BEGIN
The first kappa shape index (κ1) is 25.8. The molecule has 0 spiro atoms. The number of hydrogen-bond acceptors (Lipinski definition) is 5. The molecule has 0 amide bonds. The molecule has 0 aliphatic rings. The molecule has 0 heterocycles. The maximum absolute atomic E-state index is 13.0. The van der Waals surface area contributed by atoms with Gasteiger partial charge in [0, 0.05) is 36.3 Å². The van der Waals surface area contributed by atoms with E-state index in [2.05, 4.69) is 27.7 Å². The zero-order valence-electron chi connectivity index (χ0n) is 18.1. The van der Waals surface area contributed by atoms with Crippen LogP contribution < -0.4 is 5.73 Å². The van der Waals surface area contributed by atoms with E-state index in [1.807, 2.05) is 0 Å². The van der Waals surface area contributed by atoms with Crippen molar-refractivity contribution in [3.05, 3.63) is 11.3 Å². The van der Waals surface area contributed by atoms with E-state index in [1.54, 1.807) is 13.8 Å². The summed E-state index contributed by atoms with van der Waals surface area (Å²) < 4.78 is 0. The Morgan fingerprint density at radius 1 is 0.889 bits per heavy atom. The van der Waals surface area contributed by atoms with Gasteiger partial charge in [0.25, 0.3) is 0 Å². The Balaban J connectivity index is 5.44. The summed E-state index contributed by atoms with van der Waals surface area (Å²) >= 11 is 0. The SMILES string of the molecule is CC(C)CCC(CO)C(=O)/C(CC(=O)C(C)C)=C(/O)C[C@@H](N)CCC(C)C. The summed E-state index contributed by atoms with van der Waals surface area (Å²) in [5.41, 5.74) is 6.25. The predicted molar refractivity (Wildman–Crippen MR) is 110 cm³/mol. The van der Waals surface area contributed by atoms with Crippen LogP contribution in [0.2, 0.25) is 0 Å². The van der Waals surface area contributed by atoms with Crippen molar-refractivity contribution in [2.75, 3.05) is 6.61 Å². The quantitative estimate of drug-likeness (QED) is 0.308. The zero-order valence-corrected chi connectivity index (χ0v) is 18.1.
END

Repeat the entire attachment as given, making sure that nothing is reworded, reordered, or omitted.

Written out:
The first kappa shape index (κ1) is 25.8. The molecule has 0 spiro atoms. The number of hydrogen-bond acceptors (Lipinski definition) is 5. The molecule has 0 amide bonds. The molecule has 0 aliphatic rings. The molecule has 0 heterocycles. The maximum absolute atomic E-state index is 13.0. The van der Waals surface area contributed by atoms with Gasteiger partial charge in [0, 0.05) is 36.3 Å². The van der Waals surface area contributed by atoms with E-state index in [2.05, 4.69) is 27.7 Å². The zero-order valence-electron chi connectivity index (χ0n) is 18.1. The van der Waals surface area contributed by atoms with Crippen LogP contribution < -0.4 is 5.73 Å². The van der Waals surface area contributed by atoms with E-state index in [1.807, 2.05) is 0 Å². The van der Waals surface area contributed by atoms with Crippen molar-refractivity contribution in [3.05, 3.63) is 11.3 Å². The van der Waals surface area contributed by atoms with E-state index in [1.54, 1.807) is 13.8 Å². The summed E-state index contributed by atoms with van der Waals surface area (Å²) < 4.78 is 0. The Morgan fingerprint density at radius 1 is 0.889 bits per heavy atom. The van der Waals surface area contributed by atoms with Gasteiger partial charge in [0.25, 0.3) is 0 Å². The Balaban J connectivity index is 5.44. The summed E-state index contributed by atoms with van der Waals surface area (Å²) >= 11 is 0. The SMILES string of the molecule is CC(C)CCC(CO)C(=O)/C(CC(=O)C(C)C)=C(/O)C[C@@H](N)CCC(C)C. The summed E-state index contributed by atoms with van der Waals surface area (Å²) in [5.41, 5.74) is 6.25. The predicted molar refractivity (Wildman–Crippen MR) is 110 cm³/mol. The van der Waals surface area contributed by atoms with Crippen LogP contribution in [0.2, 0.25) is 0 Å². The van der Waals surface area contributed by atoms with Crippen molar-refractivity contribution in [2.75, 3.05) is 6.61 Å². The quantitative estimate of drug-likeness (QED) is 0.308. The zero-order valence-corrected chi connectivity index (χ0v) is 18.1.